Another thing that really helps me is giving myself simple rewards for doing something I don't want to do. For example, if I finish this blog post, I get to spend 5 minutes watching Tiktoks. I suck at working alone or at home. I refused to do homework at home in high school and either did it at school or at a coffee shop. When I work alone, I tend to fall asleep. In college, I always did homework at my sorority or in the student center. Now, Kyle and I have our own offices but work together instead to be more motivated to get things done. Learning what works for you is VITAL!

7. The Buddy System

Making a friend in each class who knows your diagnosis and can help if you have issues is helpful. This friend often was a stranger that sat close to me, who I befriended. This person helped me in a variety of ways. If I missed class, they collected my assignments or let me borrow their notes. If I fell asleep, they would explain to the teacher or substitute what was going on. If I had a medical episode, they would take me to the nurse or call my mom. It was beneficial and is how I made some of my best friends.

Another helpful thing is planning your class schedule with your buddy. Especially in college, my buddy and I had the same major, so she was accommodating during labs when I had cataplexy. Classes that we didn't have in common, I found sorority sisters that needed the same class.

8. Calculating Effort

It's okay to say 'NO.' I think it is normal to not want to miss out because of your chronic disease. If you are familiar with the spoon theory, this will make a lot more sense. If you are not, please familiarize yourself HERE. Ultimately, you are the only person that pays the price when you overdo it. It sucks, don't get me wrong. I wish I didn't have a chronic illness and that I could keep up with what everyone is doing, but that's not the case. It's taken a lot of time and practice to be comfortable saying no to plans, especially when I really want to say yes. Only you can decide how comfortable you are with pushing your energy limits. It is a learning process, but the better you understand your body, the healthier you will be. Balance is key. For example, give yourself permission to get B's instead of A's so that you can have more energy to hang out with friends.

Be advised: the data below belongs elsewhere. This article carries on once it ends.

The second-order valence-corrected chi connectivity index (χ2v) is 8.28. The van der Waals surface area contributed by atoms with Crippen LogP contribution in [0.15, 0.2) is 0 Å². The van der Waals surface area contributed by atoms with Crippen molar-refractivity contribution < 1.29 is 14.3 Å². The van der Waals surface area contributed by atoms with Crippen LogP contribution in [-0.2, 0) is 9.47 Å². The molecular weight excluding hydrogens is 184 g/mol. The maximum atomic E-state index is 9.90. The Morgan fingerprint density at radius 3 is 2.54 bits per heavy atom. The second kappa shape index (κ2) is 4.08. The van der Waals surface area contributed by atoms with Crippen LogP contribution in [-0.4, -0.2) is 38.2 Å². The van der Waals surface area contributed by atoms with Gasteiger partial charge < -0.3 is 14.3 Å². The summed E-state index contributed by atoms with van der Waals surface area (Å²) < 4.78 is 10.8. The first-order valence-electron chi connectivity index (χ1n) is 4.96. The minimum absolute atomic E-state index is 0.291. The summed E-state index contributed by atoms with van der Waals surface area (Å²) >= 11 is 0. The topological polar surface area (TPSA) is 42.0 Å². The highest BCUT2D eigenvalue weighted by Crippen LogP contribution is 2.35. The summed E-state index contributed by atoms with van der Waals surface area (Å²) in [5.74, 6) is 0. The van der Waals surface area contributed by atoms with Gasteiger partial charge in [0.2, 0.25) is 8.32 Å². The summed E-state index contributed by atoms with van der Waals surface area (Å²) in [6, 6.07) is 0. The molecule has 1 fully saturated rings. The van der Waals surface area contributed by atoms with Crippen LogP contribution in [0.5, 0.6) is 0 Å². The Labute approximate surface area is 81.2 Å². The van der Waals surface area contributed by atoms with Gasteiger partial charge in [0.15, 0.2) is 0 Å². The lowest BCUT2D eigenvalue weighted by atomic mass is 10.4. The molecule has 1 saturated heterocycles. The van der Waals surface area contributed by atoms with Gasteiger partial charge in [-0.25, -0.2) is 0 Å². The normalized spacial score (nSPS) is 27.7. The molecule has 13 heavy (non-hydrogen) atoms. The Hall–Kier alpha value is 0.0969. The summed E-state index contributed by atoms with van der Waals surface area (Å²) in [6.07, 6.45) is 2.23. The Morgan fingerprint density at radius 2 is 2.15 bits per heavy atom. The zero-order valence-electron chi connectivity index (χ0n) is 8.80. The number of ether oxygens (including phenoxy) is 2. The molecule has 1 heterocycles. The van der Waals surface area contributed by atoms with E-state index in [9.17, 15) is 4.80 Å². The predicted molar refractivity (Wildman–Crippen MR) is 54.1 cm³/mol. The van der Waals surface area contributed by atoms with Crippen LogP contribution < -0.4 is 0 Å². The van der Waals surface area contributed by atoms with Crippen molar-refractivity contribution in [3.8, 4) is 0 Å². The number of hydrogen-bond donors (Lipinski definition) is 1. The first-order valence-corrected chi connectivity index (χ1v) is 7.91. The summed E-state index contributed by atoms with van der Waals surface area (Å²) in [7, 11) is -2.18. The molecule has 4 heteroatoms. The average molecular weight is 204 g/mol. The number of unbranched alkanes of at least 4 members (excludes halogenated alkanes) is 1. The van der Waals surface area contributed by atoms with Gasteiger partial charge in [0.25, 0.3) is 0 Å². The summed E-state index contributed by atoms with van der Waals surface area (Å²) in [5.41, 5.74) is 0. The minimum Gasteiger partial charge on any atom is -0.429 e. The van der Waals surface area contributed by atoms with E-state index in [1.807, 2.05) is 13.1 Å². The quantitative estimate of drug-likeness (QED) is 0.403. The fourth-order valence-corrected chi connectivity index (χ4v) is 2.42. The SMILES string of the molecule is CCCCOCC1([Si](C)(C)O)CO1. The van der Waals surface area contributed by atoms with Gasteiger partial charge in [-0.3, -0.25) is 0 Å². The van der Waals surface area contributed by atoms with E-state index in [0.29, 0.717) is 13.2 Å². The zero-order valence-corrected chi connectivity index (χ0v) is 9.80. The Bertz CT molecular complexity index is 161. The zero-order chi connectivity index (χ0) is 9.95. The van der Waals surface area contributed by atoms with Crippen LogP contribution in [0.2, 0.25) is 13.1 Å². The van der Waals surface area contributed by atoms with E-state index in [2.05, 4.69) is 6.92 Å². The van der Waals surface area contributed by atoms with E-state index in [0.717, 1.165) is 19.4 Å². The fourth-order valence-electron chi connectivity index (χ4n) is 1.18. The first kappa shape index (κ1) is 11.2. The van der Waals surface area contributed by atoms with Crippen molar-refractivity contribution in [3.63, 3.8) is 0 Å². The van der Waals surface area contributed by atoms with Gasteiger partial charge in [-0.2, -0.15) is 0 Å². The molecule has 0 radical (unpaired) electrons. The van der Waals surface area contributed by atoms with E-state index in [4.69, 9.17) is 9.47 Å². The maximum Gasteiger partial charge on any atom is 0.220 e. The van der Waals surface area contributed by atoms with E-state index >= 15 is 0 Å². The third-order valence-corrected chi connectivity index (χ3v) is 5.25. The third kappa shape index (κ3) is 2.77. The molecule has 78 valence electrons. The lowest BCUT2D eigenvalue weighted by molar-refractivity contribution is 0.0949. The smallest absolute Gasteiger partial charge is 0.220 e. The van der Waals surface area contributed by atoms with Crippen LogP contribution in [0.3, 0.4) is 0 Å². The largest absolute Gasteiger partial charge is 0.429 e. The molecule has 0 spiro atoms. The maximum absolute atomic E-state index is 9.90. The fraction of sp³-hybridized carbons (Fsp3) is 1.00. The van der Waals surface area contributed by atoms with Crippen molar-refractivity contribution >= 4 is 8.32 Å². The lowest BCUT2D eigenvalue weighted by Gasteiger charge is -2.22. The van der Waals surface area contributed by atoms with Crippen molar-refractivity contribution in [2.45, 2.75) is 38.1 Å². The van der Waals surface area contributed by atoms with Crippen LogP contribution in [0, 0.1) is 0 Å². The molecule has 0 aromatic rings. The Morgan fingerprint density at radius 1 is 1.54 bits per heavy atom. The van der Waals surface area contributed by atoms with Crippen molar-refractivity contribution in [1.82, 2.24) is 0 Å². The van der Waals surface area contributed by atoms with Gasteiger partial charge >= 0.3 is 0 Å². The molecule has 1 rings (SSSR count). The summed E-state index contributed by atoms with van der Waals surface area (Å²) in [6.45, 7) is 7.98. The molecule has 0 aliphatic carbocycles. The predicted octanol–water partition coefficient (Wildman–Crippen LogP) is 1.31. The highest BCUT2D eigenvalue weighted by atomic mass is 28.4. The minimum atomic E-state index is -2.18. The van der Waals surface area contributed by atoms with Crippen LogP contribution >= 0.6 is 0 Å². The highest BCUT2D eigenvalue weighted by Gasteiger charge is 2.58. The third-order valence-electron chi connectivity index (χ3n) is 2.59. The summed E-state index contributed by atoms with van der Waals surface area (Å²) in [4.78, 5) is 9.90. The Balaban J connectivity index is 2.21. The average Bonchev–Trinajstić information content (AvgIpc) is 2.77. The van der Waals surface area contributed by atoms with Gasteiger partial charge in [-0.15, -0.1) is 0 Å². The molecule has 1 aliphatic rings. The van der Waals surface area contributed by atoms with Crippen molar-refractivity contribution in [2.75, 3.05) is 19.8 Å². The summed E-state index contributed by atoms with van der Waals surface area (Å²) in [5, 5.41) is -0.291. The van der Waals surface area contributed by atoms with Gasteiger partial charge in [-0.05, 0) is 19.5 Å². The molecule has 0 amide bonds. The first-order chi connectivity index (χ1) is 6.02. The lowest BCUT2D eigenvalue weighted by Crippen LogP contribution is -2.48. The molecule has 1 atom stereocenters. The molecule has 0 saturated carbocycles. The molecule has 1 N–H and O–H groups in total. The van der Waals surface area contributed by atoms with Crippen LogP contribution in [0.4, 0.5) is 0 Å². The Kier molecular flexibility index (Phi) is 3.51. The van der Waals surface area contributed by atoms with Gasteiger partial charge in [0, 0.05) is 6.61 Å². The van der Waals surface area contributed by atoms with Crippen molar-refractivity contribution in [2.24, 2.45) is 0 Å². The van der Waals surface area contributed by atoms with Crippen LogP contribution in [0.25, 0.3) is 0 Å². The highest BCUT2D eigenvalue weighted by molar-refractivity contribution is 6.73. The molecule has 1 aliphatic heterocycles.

9. Be Your Own Advocate

The older you get, the more you have to advocate for yourself. I suggest practicing this transition beginning in grade school. When you are a kid, your parents advocate for you and talk to your teachers. Once you enter high school and college teachers, find this unacceptable. It is important to stand up for yourself, and it takes courage. The younger and more you begin advocating for yourself, the easier it is, I promise. Not only does this apply to school, but medically too. You are allowed an opinion on what treatment you receive and how doctors talk to you!

10. Stay Strong

This life isn't easy. Chronic illness sucks, but you are strong. When life or school becomes overwhelming, take a step back, give yourself a minute to fall apart, and make a plan for how to move forward. Surround yourself with people that understand. Join Co-Immunity support groups, get involved with something you are passionate about, live life to the best of your ability, and never give up.



Good Luck! I know you've got this.


Love Always,


Madeline

6 views0 comments

Recent Posts

See All